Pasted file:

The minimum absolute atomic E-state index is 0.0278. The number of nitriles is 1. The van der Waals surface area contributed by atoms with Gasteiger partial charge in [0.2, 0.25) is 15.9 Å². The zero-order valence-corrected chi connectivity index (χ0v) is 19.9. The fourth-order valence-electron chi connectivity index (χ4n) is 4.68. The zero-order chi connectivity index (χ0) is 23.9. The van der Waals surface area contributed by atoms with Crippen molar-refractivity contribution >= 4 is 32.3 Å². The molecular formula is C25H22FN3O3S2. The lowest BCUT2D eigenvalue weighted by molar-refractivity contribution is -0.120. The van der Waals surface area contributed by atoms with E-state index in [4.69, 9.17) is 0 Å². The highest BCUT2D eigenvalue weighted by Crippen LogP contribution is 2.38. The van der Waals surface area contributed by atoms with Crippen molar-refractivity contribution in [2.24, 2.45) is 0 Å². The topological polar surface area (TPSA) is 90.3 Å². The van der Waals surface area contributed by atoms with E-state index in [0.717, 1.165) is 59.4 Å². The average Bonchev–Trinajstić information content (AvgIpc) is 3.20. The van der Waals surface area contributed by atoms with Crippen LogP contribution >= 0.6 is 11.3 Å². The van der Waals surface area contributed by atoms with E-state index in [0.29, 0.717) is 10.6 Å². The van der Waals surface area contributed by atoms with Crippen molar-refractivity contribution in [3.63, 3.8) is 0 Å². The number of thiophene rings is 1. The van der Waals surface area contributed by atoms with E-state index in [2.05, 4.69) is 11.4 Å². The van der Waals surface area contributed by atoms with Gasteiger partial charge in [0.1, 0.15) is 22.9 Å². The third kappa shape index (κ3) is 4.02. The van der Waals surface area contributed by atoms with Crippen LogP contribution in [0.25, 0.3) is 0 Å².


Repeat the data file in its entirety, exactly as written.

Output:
The minimum absolute atomic E-state index is 0.0278. The number of nitriles is 1. The van der Waals surface area contributed by atoms with Gasteiger partial charge in [0.2, 0.25) is 15.9 Å². The zero-order valence-corrected chi connectivity index (χ0v) is 19.9. The fourth-order valence-electron chi connectivity index (χ4n) is 4.68. The zero-order chi connectivity index (χ0) is 23.9. The van der Waals surface area contributed by atoms with Crippen molar-refractivity contribution >= 4 is 32.3 Å². The molecular formula is C25H22FN3O3S2. The lowest BCUT2D eigenvalue weighted by molar-refractivity contribution is -0.120. The van der Waals surface area contributed by atoms with E-state index in [4.69, 9.17) is 0 Å². The highest BCUT2D eigenvalue weighted by Crippen LogP contribution is 2.38. The van der Waals surface area contributed by atoms with Crippen molar-refractivity contribution in [2.24, 2.45) is 0 Å². The topological polar surface area (TPSA) is 90.3 Å². The van der Waals surface area contributed by atoms with E-state index in [0.717, 1.165) is 59.4 Å². The average Bonchev–Trinajstić information content (AvgIpc) is 3.20. The van der Waals surface area contributed by atoms with Crippen LogP contribution >= 0.6 is 11.3 Å². The van der Waals surface area contributed by atoms with E-state index in [0.29, 0.717) is 10.6 Å². The van der Waals surface area contributed by atoms with Crippen molar-refractivity contribution in [3.63, 3.8) is 0 Å². The number of thiophene rings is 1. The van der Waals surface area contributed by atoms with E-state index in [2.05, 4.69) is 11.4 Å². The van der Waals surface area contributed by atoms with Gasteiger partial charge in [0.1, 0.15) is 22.9 Å². The third kappa shape index (κ3) is 4.02. The van der Waals surface area contributed by atoms with Crippen LogP contribution in [0.25, 0.3) is 0 Å².